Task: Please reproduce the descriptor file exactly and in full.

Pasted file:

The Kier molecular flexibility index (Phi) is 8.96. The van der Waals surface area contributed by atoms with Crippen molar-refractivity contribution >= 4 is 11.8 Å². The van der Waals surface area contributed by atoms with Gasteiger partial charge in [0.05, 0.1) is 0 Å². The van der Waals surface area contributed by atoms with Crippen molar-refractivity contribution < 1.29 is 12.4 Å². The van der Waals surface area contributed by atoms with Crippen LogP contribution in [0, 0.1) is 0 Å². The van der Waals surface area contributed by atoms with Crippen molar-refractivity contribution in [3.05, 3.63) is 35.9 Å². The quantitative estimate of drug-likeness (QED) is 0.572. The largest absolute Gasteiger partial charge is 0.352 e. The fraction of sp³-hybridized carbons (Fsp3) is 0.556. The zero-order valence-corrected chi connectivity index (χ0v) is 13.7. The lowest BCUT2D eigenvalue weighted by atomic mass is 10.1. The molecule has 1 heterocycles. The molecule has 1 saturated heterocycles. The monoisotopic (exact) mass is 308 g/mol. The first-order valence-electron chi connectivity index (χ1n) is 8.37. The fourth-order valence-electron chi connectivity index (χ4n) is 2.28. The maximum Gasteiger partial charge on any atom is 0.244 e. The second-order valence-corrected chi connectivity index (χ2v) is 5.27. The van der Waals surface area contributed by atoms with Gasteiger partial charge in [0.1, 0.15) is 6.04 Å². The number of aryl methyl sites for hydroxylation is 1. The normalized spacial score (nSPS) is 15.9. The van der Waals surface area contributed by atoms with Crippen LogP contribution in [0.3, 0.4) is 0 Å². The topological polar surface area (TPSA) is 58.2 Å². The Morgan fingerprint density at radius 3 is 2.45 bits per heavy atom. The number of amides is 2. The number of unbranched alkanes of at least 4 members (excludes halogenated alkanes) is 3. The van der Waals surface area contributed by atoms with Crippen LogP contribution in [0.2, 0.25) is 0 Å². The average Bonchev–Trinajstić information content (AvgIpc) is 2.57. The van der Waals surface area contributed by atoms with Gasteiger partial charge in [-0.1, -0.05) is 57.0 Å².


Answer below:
The Kier molecular flexibility index (Phi) is 8.96. The van der Waals surface area contributed by atoms with Crippen molar-refractivity contribution >= 4 is 11.8 Å². The van der Waals surface area contributed by atoms with Gasteiger partial charge in [0.05, 0.1) is 0 Å². The van der Waals surface area contributed by atoms with Crippen molar-refractivity contribution < 1.29 is 12.4 Å². The van der Waals surface area contributed by atoms with Crippen LogP contribution in [0, 0.1) is 0 Å². The van der Waals surface area contributed by atoms with Crippen molar-refractivity contribution in [3.05, 3.63) is 35.9 Å². The quantitative estimate of drug-likeness (QED) is 0.572. The largest absolute Gasteiger partial charge is 0.352 e. The fraction of sp³-hybridized carbons (Fsp3) is 0.556. The zero-order valence-corrected chi connectivity index (χ0v) is 13.7. The lowest BCUT2D eigenvalue weighted by atomic mass is 10.1. The molecule has 1 heterocycles. The molecule has 1 saturated heterocycles. The monoisotopic (exact) mass is 308 g/mol. The first-order valence-electron chi connectivity index (χ1n) is 8.37. The fourth-order valence-electron chi connectivity index (χ4n) is 2.28. The maximum Gasteiger partial charge on any atom is 0.244 e. The second-order valence-corrected chi connectivity index (χ2v) is 5.27. The van der Waals surface area contributed by atoms with Gasteiger partial charge in [0.1, 0.15) is 6.04 Å². The number of aryl methyl sites for hydroxylation is 1. The normalized spacial score (nSPS) is 15.9. The van der Waals surface area contributed by atoms with Crippen LogP contribution in [0.3, 0.4) is 0 Å². The topological polar surface area (TPSA) is 58.2 Å². The Morgan fingerprint density at radius 3 is 2.45 bits per heavy atom. The number of amides is 2. The number of unbranched alkanes of at least 4 members (excludes halogenated alkanes) is 3. The van der Waals surface area contributed by atoms with Crippen LogP contribution in [0.2, 0.25) is 0 Å². The average Bonchev–Trinajstić information content (AvgIpc) is 2.57. The van der Waals surface area contributed by atoms with Gasteiger partial charge in [-0.1, -0.05) is 57.0 Å².